What reactions did the presentation of the bill generate?
Both in El Salvador and at the international level, there were many statements of concern and requests for the rejection of the bill.
Local civil society accused the government in a press release of wanting to “punish supposed activities of civil organizations that affect “security”, “national sovereignty” or “political stability”, indeterminate concepts that will serve as justification for disproportionate tax burdens, closure of non-governmental organizations and even imprisonment of human rights defenders or independent journalists”.
The International Federation for Human Rights (FIDH) described these types of regulations as “the multifunctional tool of authoritarian regimes.”
José Miguel Vivanco, Americas director of Human Rights Watch, stated that “if this bill is approved, the Bukele government will have a legal pretext to intimidate or directly impede the work of independent media and civil society organizations.” The content of the bill is “incompatible with international human rights standards” and puts the rights and security of NGOs and independent media at risk.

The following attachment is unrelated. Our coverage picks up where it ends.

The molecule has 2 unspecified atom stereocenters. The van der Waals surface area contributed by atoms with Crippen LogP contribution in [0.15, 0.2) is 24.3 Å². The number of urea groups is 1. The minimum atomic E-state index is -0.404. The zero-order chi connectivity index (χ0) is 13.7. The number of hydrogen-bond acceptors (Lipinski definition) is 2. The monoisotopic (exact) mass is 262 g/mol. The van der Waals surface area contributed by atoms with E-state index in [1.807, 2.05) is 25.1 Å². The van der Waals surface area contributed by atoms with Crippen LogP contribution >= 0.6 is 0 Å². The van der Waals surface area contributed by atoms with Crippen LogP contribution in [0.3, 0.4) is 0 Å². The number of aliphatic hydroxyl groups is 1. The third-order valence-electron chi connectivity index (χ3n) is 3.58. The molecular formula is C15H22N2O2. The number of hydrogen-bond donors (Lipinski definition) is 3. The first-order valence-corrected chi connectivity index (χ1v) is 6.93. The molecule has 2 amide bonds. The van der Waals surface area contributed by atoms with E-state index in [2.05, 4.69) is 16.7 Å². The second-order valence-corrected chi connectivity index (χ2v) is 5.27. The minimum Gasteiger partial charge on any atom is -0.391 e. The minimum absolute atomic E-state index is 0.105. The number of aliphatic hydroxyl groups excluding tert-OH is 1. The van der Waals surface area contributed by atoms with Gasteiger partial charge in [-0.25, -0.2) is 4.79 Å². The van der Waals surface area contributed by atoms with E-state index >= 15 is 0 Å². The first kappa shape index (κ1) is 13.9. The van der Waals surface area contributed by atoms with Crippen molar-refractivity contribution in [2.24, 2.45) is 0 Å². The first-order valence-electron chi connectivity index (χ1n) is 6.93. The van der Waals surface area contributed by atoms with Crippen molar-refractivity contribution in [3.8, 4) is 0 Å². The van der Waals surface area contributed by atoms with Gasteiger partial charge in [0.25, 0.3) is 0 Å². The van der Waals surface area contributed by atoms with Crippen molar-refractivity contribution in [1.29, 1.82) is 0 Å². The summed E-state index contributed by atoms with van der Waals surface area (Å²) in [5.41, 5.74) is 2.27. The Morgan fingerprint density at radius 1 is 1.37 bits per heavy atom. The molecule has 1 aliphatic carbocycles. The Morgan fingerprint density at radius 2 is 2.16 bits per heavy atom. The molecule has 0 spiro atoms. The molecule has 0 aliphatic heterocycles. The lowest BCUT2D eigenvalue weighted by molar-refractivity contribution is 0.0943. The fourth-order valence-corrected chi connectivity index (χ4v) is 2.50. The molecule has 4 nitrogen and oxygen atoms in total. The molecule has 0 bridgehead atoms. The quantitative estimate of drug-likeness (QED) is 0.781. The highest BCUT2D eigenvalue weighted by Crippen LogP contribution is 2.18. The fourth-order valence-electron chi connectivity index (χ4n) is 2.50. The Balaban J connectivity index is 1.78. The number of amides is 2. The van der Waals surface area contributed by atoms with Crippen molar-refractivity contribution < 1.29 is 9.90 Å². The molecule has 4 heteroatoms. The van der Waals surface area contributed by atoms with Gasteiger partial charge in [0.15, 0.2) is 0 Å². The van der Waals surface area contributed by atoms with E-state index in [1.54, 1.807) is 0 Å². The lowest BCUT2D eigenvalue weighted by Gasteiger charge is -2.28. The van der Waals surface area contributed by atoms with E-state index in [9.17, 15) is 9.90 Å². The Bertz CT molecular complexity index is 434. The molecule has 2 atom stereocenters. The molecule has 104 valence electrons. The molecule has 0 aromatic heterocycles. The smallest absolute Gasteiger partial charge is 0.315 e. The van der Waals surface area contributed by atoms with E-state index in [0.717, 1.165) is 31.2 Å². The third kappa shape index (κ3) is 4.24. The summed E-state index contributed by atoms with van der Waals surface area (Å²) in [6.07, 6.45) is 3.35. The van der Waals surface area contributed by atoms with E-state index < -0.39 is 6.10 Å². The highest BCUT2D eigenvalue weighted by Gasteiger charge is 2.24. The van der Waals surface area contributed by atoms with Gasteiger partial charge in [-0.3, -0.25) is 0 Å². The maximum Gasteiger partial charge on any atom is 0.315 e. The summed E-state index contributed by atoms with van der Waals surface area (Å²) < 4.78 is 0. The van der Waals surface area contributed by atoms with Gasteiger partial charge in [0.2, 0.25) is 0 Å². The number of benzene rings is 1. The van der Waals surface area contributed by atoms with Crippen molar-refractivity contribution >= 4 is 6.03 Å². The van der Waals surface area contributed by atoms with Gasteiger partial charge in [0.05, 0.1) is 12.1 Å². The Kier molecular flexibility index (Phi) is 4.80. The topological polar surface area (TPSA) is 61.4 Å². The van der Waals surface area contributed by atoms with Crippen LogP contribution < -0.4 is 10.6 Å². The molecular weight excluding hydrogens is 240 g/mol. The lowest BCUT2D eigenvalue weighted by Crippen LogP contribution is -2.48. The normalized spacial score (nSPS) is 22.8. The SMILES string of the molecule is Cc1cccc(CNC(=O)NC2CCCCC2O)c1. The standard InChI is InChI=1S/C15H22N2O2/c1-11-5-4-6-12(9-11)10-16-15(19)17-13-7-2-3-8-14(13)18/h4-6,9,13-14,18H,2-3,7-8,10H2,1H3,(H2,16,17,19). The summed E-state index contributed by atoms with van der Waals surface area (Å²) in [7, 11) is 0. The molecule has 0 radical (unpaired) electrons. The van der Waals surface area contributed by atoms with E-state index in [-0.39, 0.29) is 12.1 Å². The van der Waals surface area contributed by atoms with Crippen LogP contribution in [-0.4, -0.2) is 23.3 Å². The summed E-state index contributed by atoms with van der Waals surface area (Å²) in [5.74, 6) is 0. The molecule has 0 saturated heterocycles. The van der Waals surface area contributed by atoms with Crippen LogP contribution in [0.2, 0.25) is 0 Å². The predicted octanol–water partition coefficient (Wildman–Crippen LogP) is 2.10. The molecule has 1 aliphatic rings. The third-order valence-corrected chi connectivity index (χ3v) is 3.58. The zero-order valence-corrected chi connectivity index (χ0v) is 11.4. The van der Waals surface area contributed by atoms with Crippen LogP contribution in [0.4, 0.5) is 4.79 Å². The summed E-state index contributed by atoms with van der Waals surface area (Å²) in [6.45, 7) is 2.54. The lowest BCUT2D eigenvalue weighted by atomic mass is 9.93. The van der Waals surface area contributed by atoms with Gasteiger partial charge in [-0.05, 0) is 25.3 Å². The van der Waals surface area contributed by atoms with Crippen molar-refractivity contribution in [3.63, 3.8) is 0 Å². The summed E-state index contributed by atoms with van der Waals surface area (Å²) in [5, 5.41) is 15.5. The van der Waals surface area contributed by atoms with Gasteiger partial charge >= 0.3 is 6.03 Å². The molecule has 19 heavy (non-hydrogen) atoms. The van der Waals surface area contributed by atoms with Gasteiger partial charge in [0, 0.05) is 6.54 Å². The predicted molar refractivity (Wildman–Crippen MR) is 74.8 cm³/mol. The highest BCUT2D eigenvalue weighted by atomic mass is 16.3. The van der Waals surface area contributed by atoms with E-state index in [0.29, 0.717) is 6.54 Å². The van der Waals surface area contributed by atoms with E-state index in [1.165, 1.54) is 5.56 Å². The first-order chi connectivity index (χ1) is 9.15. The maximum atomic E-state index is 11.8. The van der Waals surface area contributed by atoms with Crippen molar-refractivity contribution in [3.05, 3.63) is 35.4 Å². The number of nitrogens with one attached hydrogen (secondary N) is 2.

The IACHR, together with its Office of the Special Rapporteur for Freedom of Expression, also warned that the approval of the law “could restrict the legitimate functioning and activities of individuals and civil society organizations that act in the defense of human rights and independent journalism, who sometimes receive international cooperation resources for their development”.
Concluding statement on the risks facing civil society and their implications
Civil society is one of the central pillars of democratic functioning. The guarantee of its rights and its presence in the public debate are fundamental elements to achieve greater representativeness in public decision making and to safeguard the civic space in which ideas, demands, solutions and desires for the development of the country are expressed.
If the Foreign Agents Bill is approved, El Salvador would join the list of Latin American countries that, through restrictive regulations of arbitrary and discretionary application, seriously reduce the scope of action of the media, NGOs and associations. The current pause in its legislative process offers a last chance for the local civil society, with the support of the international community, to react and dissuade its approval in order to protect the last bastion of independence from the ruling power.